Challenges in IBD Research: Environmental Triggers

Ho SM1, Lewis JD2, Mayer EA3, Plevy SE4, Chuang E5, Rappaport SM6, Croitoru K7, Korzenik JR8, Krischer J9, Hyams JS10, Judson R11, Kellis M12, Jerrett M2, Miller GW13, Grant ML14, Shtraizent N15, Honig G15, Hurtado-Lorenzo A15, Wu GD2.Inflamm Bowel Dis. 2019 May 16;25(Supplement_2):S13-S23. doi: 10.1093/ibd/izz076.


Author information

University of Cincinnati, Cincinnati, Ohio.

Perelman School of Medicine, University of Pennsylvania, Philadelphia, Pennsylvania.

University of California Los Angeles, Los Angeles, California.

Synlogic, Cambridge Massachusetts, Massachusetts.

Progenity, San Diego, California.

University of California Berkeley, Berkeley, California.

Mount Sinai Hospital, University of Toronto, Toronto, Canada.

Brigham and Women's Hospital, Boston, Massachusetts.

University of South Florida, Tampa, Florida.

10 Connecticut Children's Medical Center, Hartford, Connecticut.

11 United States Environmental Protection Agency, Washington, District of Columbia.

12 Massachusetts Institute of Technology, Cambridge, Massachusetts.

13 Columbia University, New York, New York.

14 Children's National Health System, Washington, District of Columbia.

15 Crohn's & Colitis Foundation, New York, New York.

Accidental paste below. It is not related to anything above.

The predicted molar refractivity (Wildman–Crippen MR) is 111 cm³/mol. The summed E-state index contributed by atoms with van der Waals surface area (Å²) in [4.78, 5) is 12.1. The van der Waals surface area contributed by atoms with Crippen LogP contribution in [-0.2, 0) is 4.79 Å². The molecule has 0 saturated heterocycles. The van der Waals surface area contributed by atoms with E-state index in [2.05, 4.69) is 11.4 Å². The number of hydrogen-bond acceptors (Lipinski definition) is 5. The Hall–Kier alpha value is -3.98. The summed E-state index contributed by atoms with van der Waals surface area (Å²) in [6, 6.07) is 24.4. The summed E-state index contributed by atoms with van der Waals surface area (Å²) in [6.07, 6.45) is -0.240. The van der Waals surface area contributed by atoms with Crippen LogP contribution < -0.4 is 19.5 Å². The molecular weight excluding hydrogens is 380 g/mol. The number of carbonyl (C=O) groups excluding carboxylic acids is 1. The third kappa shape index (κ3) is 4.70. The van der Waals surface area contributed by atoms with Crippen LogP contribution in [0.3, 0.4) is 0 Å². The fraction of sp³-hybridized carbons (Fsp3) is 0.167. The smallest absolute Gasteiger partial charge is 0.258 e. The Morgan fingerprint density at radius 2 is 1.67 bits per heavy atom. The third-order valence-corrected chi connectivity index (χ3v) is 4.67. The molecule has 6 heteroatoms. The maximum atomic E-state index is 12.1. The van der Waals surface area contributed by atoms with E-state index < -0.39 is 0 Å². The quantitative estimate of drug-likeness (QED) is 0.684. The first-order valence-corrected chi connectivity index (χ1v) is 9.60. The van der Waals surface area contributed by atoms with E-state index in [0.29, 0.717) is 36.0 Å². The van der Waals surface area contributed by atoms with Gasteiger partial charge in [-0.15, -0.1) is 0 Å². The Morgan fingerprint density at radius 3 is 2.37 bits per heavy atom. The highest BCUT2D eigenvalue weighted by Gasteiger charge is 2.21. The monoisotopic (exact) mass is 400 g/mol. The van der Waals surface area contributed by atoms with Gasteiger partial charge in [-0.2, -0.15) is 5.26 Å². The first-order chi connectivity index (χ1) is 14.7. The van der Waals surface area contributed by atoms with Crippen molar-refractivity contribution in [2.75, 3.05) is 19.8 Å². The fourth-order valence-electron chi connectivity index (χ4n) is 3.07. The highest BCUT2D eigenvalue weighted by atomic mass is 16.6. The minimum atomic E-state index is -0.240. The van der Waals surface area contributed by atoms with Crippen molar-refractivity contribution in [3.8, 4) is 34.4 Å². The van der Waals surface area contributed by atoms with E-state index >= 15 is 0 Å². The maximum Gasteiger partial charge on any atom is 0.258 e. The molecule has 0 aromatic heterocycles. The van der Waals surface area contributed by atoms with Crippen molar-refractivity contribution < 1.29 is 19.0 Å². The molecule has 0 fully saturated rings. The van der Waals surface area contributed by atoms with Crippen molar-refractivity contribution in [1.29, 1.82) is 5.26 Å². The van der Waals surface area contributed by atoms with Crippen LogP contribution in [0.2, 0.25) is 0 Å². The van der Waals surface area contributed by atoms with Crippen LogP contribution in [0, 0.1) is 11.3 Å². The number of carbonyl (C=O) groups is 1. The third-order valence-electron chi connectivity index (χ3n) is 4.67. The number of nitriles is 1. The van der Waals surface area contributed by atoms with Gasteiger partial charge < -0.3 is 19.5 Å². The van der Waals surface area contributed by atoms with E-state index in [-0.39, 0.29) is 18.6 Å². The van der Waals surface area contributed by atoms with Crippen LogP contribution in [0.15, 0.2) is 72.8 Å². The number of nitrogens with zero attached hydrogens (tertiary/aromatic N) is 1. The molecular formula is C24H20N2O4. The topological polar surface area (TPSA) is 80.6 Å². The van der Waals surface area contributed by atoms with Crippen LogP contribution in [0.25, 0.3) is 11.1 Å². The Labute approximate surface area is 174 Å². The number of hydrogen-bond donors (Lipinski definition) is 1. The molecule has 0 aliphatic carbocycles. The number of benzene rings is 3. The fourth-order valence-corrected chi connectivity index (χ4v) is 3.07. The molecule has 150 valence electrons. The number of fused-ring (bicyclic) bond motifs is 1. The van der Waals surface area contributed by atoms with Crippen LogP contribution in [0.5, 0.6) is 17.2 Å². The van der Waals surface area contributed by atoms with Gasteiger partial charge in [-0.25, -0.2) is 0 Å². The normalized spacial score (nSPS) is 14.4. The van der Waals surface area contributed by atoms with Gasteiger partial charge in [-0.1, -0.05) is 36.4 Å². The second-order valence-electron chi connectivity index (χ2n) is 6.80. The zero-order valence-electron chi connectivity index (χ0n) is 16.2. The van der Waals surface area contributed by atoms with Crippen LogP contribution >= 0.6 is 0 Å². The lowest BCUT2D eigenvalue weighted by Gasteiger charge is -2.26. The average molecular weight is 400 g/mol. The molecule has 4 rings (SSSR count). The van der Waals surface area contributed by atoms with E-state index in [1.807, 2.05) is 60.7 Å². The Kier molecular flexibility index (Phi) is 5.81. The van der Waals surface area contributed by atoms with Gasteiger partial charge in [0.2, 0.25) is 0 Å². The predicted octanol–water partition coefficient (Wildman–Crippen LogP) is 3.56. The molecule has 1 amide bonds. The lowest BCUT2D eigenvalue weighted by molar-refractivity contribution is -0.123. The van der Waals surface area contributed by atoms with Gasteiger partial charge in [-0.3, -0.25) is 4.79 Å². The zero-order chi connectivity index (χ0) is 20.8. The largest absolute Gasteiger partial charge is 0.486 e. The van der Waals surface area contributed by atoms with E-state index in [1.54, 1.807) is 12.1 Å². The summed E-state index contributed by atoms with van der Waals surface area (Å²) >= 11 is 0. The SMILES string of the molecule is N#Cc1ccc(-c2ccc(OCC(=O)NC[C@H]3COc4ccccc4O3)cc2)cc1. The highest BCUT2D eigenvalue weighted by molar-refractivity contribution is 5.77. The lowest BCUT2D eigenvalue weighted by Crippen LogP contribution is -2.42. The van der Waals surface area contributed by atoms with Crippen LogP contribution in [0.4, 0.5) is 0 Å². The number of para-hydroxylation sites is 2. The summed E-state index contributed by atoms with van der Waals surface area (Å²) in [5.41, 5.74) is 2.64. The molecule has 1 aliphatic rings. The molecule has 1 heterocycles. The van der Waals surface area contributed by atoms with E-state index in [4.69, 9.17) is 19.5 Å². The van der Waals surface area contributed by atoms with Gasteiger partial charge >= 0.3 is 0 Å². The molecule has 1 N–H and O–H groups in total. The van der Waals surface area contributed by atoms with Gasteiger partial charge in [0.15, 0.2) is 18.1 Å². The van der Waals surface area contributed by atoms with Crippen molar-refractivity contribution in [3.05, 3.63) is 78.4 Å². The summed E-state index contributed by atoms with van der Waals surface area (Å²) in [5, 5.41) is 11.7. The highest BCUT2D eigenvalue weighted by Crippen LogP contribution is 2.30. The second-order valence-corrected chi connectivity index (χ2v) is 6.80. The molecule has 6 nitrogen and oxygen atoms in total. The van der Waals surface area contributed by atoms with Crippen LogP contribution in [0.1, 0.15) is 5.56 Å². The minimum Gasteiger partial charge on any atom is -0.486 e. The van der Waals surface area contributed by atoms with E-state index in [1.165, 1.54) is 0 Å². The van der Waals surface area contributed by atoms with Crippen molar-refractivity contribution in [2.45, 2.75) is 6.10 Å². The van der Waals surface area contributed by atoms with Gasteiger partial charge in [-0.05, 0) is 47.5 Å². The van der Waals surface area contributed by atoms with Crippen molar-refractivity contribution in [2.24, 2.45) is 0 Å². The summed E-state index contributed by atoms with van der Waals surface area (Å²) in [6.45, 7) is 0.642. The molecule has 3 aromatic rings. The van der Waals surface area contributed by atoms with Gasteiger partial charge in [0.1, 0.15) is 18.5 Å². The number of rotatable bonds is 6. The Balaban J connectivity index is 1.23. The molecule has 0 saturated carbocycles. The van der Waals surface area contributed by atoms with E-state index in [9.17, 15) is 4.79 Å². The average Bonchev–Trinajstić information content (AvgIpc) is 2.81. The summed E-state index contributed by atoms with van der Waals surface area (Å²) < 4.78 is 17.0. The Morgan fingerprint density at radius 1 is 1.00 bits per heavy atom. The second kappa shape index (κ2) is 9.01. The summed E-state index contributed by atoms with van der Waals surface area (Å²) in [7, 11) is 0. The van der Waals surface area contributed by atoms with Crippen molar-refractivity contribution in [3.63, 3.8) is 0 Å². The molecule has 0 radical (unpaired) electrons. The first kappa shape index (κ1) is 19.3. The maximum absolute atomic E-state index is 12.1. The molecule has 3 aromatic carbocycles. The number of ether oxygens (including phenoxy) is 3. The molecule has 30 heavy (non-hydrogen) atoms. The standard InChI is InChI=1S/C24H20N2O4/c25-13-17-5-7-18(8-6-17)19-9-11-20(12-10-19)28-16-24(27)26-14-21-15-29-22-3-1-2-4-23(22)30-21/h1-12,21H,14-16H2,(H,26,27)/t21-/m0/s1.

Environmental triggers is part of five focus areas of the Challenges in IBD research document, which also includes preclinical human IBD mechanisms, novel technologies, precision medicine and pragmatic clinical research. The Challenges in IBD research document provides a comprehensive overview of current gaps in inflammatory bowel diseases (IBD) research and delivers actionable approaches to address them. It is the result of a multidisciplinary input from scientists, clinicians, patients, and funders, and represents a valuable resource for patient centric research prioritization. In particular, the environmental triggers section is focused on the main research gaps in elucidating causality of environmental factors in IBD. Research gaps were identified in: 1) epidemiology of exposures; 2) identification of signatures of biological response to exposures; and 3) mechanisms of how environmental exposures drive IBD. To address these gaps, the implementation of longitudinal prospective studies to determine disease evolution and identify sub-clinical changes in response to exposures is proposed. This can help define critical windows of vulnerability and risk prediction. In addition, systems biology analysis and in silico modeling were proposed as approaches to integrate the IBD exposome for the identification of biological signatures of response to exposures, and to develop prediction models of the effects of environmental factors in driving disease activity and response to therapy. This research could lead to identification of biomarkers of exposures and new modalities for therapeutic intervention. Finally, hypothesis-driven mechanistic studies to understand gene-environment interactions and to validate causality of priority factors should be performed to determine how environment influences clinical outcomes.

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